Dysfunction of the posterior cruciate ligament in total knee arthroplastyArbuthnot, J.E., Wainwright, O., Stables, G. et al.
Total knee arthroplasty (TKA) is typically carried out either with retention (CR) of the posterior cruciate ligament (PCL) or with sacrifice of this ligament and implantation of a posterior stabilised (PS) prosthesis. This paper investigates a comparison of PCL function in knees treated for osteoarthritis with TKA where the PCL is preserved to those knees treated with TKA and posterior stabilisation.
One hundred and sixty-eight patients (232 knees) who had undergone TKA with either a PS or CR implant were included in the study. Clinical assessment included antero-posterior (AP) laxity and posterior sag assessment with an arthrometer.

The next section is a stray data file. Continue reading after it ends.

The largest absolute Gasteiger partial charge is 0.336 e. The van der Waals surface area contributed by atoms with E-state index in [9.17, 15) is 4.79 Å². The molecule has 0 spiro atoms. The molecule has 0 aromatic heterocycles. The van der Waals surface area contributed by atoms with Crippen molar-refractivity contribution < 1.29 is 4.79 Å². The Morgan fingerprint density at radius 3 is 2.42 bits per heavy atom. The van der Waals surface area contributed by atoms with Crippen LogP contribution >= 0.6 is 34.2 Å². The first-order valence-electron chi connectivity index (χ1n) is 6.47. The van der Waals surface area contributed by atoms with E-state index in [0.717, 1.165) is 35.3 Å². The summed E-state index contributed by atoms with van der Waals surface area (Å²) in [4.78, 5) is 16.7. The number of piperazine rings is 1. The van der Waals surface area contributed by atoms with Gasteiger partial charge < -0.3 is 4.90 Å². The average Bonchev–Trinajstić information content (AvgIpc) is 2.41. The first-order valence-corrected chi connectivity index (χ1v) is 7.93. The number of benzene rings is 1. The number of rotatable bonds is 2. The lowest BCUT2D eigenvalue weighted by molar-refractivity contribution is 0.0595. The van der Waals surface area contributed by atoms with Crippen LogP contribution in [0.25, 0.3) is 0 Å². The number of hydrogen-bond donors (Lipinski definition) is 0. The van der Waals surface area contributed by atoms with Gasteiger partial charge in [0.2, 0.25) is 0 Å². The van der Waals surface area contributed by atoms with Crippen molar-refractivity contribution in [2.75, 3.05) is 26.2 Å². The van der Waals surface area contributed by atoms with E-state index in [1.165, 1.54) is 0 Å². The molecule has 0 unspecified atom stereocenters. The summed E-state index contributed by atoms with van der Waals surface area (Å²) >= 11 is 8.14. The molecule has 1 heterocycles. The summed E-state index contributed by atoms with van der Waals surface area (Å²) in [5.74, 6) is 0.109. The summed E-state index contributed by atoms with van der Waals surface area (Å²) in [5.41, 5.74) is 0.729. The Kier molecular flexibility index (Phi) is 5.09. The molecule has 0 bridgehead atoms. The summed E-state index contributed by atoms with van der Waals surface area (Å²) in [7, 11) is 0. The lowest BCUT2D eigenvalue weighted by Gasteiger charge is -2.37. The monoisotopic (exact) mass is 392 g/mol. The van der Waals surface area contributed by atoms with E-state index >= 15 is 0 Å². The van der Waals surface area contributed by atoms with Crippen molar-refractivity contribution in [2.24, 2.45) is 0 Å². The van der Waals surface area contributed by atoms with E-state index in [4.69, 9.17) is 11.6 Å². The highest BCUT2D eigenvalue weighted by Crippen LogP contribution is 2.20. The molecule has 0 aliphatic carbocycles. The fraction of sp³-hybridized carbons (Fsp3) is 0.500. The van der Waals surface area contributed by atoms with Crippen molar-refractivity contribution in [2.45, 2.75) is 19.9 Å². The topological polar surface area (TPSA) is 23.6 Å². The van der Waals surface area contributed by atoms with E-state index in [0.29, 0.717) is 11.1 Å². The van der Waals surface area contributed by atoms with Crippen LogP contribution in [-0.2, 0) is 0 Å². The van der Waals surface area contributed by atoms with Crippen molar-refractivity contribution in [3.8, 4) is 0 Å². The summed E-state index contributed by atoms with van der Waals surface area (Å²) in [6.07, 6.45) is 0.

The mean AP laxity at 90° of flexion for CR TKAs was 6.5 mm (±3.1) and was the same [6.5 mm (±2.4)] as in the PS group. However, 56% of the PCL-preserved knees had a posterior sag of over 3 mm compared to 18% of the knees in the PS group. The American Knee Society Scores for either group showed that, although the mean function score was the same, the knee score was superior in the PS group (77 vs. 84). The range of motion was also superior in the PS group (111° vs. 105°).
The use of the PS prosthesis for TKA provides a more predictable outcome with regard to posterior sag and a better maximum flexion than a CR implant.